Philpott: Will you write non-fiction again?

O’Farrell: No. I mean, I shouldn’t say that because I always said I would never, ever write a memoir, and look, I ended up doing exactly that. So you never know. Nonfiction is really hard, much harder than fiction. Honestly, when I started writing Hamnet, I thought, oh thank God. It was like getting into a warm bath.

Philpott: How has the last year changed life or work for you?

O’Farrell: Well, I’m a very restless person. I like to be moving around a lot. I like to be traveling as much as I can. So I do find the narrowness of life in lockdown quite hard, I do struggle with that. I think we all do, actually, in this house. I think everybody does. But I’ve had to keep reminding myself that the five of us have all been well. My parents are well. No one I know who I’m close to so far has been very ill. And we have a roof over our heads, and we have food in the food in the cupboard, and we’ve got an outside space. We’ve got gardens. So, you know, compared to most of the world, we’re really, really lucky.

But it’s hard. What I find strange about it is that it’s impossible to make any kind of plans. You can’t project your mind forward and think, you know, in two months I’ll be doing this or in a month I’ll be doing that. Someone said to me, we were talking about work and they said, well, when do you think you’ll be able to do that project? And I just thought, what’s life going to be like in July? I mean, are we going to be on a holiday? Are we going to still be stuck? Here? Are the kids going to be at school? You know, it’s just impossible. Normally, I would think, oh, in two years’ time… in three years’ time… you have this kind of elastic sense of time. But right now I can only really think about what’s happening tomorrow. It’s really strange.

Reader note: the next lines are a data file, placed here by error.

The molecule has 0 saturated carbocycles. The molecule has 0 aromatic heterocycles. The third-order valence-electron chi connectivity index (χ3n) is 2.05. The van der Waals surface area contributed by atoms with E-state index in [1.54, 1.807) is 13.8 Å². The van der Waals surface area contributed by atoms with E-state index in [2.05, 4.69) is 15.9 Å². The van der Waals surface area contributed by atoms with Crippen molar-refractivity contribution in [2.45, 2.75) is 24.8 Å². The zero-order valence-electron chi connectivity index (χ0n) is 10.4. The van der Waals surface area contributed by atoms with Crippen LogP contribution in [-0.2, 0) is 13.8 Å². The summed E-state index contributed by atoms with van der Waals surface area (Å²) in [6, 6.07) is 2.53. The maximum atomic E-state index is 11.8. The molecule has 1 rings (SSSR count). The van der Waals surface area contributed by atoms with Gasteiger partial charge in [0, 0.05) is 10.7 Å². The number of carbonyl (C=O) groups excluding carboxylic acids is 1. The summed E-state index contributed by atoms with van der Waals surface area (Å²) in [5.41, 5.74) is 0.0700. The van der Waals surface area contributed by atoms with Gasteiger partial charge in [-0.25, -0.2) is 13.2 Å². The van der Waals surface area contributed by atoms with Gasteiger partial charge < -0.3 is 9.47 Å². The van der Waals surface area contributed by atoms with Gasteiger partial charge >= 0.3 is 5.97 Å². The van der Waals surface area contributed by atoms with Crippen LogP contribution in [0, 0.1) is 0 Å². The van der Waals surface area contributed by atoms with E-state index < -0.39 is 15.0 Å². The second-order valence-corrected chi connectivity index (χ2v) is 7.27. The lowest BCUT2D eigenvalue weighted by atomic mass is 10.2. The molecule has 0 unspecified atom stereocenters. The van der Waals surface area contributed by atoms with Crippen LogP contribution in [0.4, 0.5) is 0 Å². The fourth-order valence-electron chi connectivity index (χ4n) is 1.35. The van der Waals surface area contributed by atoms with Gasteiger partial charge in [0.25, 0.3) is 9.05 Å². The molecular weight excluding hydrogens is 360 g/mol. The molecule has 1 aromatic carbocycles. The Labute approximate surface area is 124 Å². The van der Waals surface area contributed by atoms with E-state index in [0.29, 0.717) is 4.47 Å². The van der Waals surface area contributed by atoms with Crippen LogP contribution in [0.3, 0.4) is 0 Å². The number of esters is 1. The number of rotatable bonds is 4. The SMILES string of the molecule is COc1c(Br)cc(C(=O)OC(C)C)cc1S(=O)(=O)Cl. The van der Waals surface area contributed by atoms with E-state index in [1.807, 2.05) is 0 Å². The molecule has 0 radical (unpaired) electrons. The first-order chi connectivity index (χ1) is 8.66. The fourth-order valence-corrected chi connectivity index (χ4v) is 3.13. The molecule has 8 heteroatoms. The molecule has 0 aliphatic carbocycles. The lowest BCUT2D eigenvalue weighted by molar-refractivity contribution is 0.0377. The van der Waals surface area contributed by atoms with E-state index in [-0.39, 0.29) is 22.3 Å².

At the moment I’m writing a book about Italy, and I’m finding that really hard, because I really wanted to go there and walk around. I mean, I’ve lived in Italy. I do know it quite well. So it isn’t that I don’t know what I’m talking or writing about, but being here and trying to think myself there is strange. But in one way, it’s really nice, because mentally I’m traveling a lot, which helps.